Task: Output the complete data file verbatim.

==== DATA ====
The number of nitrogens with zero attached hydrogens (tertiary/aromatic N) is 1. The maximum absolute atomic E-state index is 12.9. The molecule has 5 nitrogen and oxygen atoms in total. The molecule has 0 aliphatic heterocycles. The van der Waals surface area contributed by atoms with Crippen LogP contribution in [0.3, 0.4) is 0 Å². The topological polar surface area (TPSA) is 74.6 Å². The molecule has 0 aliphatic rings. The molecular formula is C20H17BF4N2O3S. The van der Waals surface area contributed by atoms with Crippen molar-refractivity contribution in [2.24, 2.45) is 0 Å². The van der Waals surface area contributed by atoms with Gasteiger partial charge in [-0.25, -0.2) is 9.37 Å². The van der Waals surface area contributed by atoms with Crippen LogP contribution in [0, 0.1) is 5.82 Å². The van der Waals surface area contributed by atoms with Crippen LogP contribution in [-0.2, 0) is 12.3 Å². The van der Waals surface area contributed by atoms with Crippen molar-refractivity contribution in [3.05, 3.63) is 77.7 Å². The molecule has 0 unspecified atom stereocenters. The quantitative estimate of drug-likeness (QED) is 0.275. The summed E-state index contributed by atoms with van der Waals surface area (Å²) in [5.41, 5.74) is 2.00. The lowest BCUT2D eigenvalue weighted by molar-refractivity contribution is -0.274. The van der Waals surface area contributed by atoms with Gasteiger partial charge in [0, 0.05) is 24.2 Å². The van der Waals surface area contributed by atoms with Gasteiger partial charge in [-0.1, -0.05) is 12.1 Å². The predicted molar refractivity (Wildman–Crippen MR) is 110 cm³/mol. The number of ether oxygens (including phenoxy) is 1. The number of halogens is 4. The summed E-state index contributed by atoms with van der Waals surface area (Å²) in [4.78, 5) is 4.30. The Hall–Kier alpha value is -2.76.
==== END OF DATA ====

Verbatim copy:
The number of nitrogens with zero attached hydrogens (tertiary/aromatic N) is 1. The maximum absolute atomic E-state index is 12.9. The molecule has 5 nitrogen and oxygen atoms in total. The molecule has 0 aliphatic heterocycles. The van der Waals surface area contributed by atoms with Crippen LogP contribution in [0.3, 0.4) is 0 Å². The topological polar surface area (TPSA) is 74.6 Å². The molecule has 0 aliphatic rings. The molecular formula is C20H17BF4N2O3S. The van der Waals surface area contributed by atoms with Crippen molar-refractivity contribution in [2.24, 2.45) is 0 Å². The van der Waals surface area contributed by atoms with Gasteiger partial charge in [-0.25, -0.2) is 9.37 Å². The van der Waals surface area contributed by atoms with Crippen LogP contribution in [0, 0.1) is 5.82 Å². The van der Waals surface area contributed by atoms with Crippen LogP contribution in [-0.2, 0) is 12.3 Å². The van der Waals surface area contributed by atoms with Crippen molar-refractivity contribution in [3.05, 3.63) is 77.7 Å². The molecule has 0 unspecified atom stereocenters. The quantitative estimate of drug-likeness (QED) is 0.275. The summed E-state index contributed by atoms with van der Waals surface area (Å²) in [5.41, 5.74) is 2.00. The lowest BCUT2D eigenvalue weighted by molar-refractivity contribution is -0.274. The van der Waals surface area contributed by atoms with Gasteiger partial charge in [0, 0.05) is 24.2 Å². The van der Waals surface area contributed by atoms with Gasteiger partial charge in [-0.1, -0.05) is 12.1 Å². The predicted molar refractivity (Wildman–Crippen MR) is 110 cm³/mol. The number of ether oxygens (including phenoxy) is 1. The number of halogens is 4. The summed E-state index contributed by atoms with van der Waals surface area (Å²) in [4.78, 5) is 4.30. The Hall–Kier alpha value is -2.76.